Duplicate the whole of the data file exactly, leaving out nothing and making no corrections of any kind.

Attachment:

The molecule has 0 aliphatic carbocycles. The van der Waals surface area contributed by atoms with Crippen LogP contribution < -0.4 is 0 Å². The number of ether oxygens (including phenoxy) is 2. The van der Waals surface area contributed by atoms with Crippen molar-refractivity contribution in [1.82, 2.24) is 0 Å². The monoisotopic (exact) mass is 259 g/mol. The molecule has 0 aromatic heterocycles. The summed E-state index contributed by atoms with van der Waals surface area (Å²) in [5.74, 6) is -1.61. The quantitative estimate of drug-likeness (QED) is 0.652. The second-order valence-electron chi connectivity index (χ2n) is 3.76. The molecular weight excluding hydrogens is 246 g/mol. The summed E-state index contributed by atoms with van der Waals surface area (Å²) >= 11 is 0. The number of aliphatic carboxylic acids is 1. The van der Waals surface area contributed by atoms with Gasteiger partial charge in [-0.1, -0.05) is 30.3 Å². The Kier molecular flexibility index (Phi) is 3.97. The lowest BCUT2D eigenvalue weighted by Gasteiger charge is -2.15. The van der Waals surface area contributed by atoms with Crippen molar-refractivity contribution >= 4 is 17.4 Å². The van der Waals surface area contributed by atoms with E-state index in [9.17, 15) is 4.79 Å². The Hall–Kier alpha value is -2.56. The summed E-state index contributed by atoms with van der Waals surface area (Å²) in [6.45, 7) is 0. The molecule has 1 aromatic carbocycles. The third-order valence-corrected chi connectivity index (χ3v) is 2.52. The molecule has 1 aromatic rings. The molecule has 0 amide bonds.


The molecule has 0 aliphatic carbocycles. The van der Waals surface area contributed by atoms with Crippen LogP contribution < -0.4 is 0 Å². The number of ether oxygens (including phenoxy) is 2. The van der Waals surface area contributed by atoms with Crippen molar-refractivity contribution in [1.82, 2.24) is 0 Å². The monoisotopic (exact) mass is 259 g/mol. The molecule has 0 aromatic heterocycles. The summed E-state index contributed by atoms with van der Waals surface area (Å²) in [5.74, 6) is -1.61. The quantitative estimate of drug-likeness (QED) is 0.652. The second-order valence-electron chi connectivity index (χ2n) is 3.76. The molecular weight excluding hydrogens is 246 g/mol. The summed E-state index contributed by atoms with van der Waals surface area (Å²) >= 11 is 0. The number of aliphatic carboxylic acids is 1. The van der Waals surface area contributed by atoms with Gasteiger partial charge in [-0.1, -0.05) is 30.3 Å². The Kier molecular flexibility index (Phi) is 3.97. The lowest BCUT2D eigenvalue weighted by Gasteiger charge is -2.15. The van der Waals surface area contributed by atoms with Crippen molar-refractivity contribution >= 4 is 17.4 Å². The van der Waals surface area contributed by atoms with E-state index in [9.17, 15) is 4.79 Å². The Hall–Kier alpha value is -2.56. The summed E-state index contributed by atoms with van der Waals surface area (Å²) in [6.45, 7) is 0. The molecule has 1 aromatic carbocycles. The third-order valence-corrected chi connectivity index (χ3v) is 2.52. The molecule has 1 aromatic rings. The molecule has 0 amide bonds.